Kenya has a severe, generalized HIV epidemic, but in recent years, the country has experienced a notable decline in HIV prevalence, attributed in part to significant behavioral change and increased access to ART. National adult HIV prevalence is estimated to have fallen from 10 percent in the late 1990s to about 6.1 percent in 2005. Women face considerably higher risk of HIV infection than men, and also experience a shorter life expectancy due to HIV/AIDS. The 7th edition of AIDS in Kenya reports an HIV prevalence rate of eight percent in adult women and four percent in adult men. Populations in Kenya especially at risk include injecting drug users and people in prostitution, whose prevalence rates are estimated at 53 percent and 27 percent, respectively.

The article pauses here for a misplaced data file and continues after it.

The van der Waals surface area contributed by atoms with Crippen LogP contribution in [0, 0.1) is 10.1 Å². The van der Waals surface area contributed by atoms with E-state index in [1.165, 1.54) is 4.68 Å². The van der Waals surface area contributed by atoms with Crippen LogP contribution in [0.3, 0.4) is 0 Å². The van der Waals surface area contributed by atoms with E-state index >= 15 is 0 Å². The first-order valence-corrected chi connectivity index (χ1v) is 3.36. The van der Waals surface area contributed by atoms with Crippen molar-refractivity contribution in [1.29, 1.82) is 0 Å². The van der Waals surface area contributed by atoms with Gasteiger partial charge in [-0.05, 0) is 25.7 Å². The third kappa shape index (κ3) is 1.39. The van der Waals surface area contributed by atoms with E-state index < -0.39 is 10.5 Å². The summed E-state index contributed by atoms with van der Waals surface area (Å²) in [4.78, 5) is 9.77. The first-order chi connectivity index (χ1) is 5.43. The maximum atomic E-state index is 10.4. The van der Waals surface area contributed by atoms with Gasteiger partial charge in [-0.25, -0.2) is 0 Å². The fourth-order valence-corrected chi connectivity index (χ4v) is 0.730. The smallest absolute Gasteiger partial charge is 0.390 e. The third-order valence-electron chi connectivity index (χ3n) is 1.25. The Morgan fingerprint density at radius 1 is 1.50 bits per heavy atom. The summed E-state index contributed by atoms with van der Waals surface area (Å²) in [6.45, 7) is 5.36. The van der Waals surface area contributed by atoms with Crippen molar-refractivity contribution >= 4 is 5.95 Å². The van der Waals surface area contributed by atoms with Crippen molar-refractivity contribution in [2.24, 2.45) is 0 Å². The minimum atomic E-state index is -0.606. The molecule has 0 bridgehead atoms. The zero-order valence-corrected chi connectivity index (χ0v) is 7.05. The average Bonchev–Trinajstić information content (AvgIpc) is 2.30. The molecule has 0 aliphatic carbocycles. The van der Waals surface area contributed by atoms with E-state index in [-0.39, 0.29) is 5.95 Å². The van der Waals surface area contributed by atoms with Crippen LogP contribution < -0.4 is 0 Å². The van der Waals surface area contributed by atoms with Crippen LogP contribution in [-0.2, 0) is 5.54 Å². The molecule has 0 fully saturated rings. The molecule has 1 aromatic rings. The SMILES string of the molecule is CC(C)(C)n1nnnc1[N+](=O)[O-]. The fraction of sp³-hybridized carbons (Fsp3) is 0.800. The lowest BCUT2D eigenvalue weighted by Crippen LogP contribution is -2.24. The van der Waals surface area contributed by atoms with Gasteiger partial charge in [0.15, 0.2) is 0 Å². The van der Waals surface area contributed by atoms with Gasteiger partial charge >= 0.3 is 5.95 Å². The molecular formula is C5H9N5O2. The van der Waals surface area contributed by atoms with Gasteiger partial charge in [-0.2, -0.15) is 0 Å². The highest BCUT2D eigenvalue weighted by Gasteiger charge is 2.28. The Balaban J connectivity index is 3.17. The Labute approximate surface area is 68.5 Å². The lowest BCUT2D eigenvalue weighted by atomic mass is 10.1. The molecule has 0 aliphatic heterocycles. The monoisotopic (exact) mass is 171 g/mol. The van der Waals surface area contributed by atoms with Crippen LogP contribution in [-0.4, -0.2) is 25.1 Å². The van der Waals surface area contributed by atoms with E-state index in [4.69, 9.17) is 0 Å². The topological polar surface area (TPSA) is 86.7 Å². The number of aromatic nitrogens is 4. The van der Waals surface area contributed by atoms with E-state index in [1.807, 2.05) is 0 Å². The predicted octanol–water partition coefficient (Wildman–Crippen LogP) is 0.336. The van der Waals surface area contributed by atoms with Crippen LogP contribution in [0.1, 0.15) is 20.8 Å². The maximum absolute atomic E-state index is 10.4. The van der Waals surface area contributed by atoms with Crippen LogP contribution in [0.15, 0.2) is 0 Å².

Kenya is in a transitional period, with a government seeking to restructure many elements of the state. This context offers clear opportunities, but also many constraints for controlling HIV/AIDS. Human capacity development is a major concern and all partners are working to improve capabilities and human resource management systems to enable people to respond effectively to HIV/AIDS. Kenya has a large number of qualified, unemployed health care workers. The key to success will be developing effective mechanisms to engage these trained staff. In addition, efforts to employ auxiliary staff, such as adherence counselors and outreach workers, are a high priority. Treatment literacy is very low, which contributes to the high levels of stigma among health workers and the general population. Furthermore, for those who are receiving ART, systematic monitoring and evaluation is lacking.